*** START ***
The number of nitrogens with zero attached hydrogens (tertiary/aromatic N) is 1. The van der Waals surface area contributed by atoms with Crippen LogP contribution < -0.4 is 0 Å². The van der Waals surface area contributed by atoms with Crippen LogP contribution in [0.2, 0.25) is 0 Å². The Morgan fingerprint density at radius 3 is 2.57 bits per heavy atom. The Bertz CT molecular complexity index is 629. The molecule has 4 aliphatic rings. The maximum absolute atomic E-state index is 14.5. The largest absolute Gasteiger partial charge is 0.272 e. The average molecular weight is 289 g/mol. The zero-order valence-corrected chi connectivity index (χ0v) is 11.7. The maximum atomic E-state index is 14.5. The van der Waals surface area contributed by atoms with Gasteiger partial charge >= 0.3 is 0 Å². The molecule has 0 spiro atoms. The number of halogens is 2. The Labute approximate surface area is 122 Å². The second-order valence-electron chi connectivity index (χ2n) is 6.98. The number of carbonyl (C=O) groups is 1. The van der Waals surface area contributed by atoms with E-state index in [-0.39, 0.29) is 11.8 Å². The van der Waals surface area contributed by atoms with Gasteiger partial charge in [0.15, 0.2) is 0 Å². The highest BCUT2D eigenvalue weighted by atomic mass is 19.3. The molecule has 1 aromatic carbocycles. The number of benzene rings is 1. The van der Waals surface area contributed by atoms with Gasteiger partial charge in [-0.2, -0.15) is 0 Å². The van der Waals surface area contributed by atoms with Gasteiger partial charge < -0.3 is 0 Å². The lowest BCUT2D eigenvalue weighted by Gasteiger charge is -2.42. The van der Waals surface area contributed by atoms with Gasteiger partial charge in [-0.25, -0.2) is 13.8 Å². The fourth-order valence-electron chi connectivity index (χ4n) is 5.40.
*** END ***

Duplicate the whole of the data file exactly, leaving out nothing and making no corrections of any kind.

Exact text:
The number of nitrogens with zero attached hydrogens (tertiary/aromatic N) is 1. The van der Waals surface area contributed by atoms with Crippen LogP contribution < -0.4 is 0 Å². The van der Waals surface area contributed by atoms with Crippen LogP contribution in [0.2, 0.25) is 0 Å². The Morgan fingerprint density at radius 3 is 2.57 bits per heavy atom. The Bertz CT molecular complexity index is 629. The molecule has 4 aliphatic rings. The maximum absolute atomic E-state index is 14.5. The largest absolute Gasteiger partial charge is 0.272 e. The average molecular weight is 289 g/mol. The zero-order valence-corrected chi connectivity index (χ0v) is 11.7. The maximum atomic E-state index is 14.5. The van der Waals surface area contributed by atoms with Gasteiger partial charge >= 0.3 is 0 Å². The molecule has 0 spiro atoms. The number of halogens is 2. The Labute approximate surface area is 122 Å². The second-order valence-electron chi connectivity index (χ2n) is 6.98. The number of carbonyl (C=O) groups is 1. The van der Waals surface area contributed by atoms with E-state index in [-0.39, 0.29) is 11.8 Å². The van der Waals surface area contributed by atoms with Gasteiger partial charge in [0.15, 0.2) is 0 Å². The highest BCUT2D eigenvalue weighted by atomic mass is 19.3. The molecule has 1 aromatic carbocycles. The number of benzene rings is 1. The van der Waals surface area contributed by atoms with Gasteiger partial charge in [-0.2, -0.15) is 0 Å². The van der Waals surface area contributed by atoms with Gasteiger partial charge < -0.3 is 0 Å². The lowest BCUT2D eigenvalue weighted by Gasteiger charge is -2.42. The van der Waals surface area contributed by atoms with Gasteiger partial charge in [-0.25, -0.2) is 13.8 Å². The fourth-order valence-electron chi connectivity index (χ4n) is 5.40.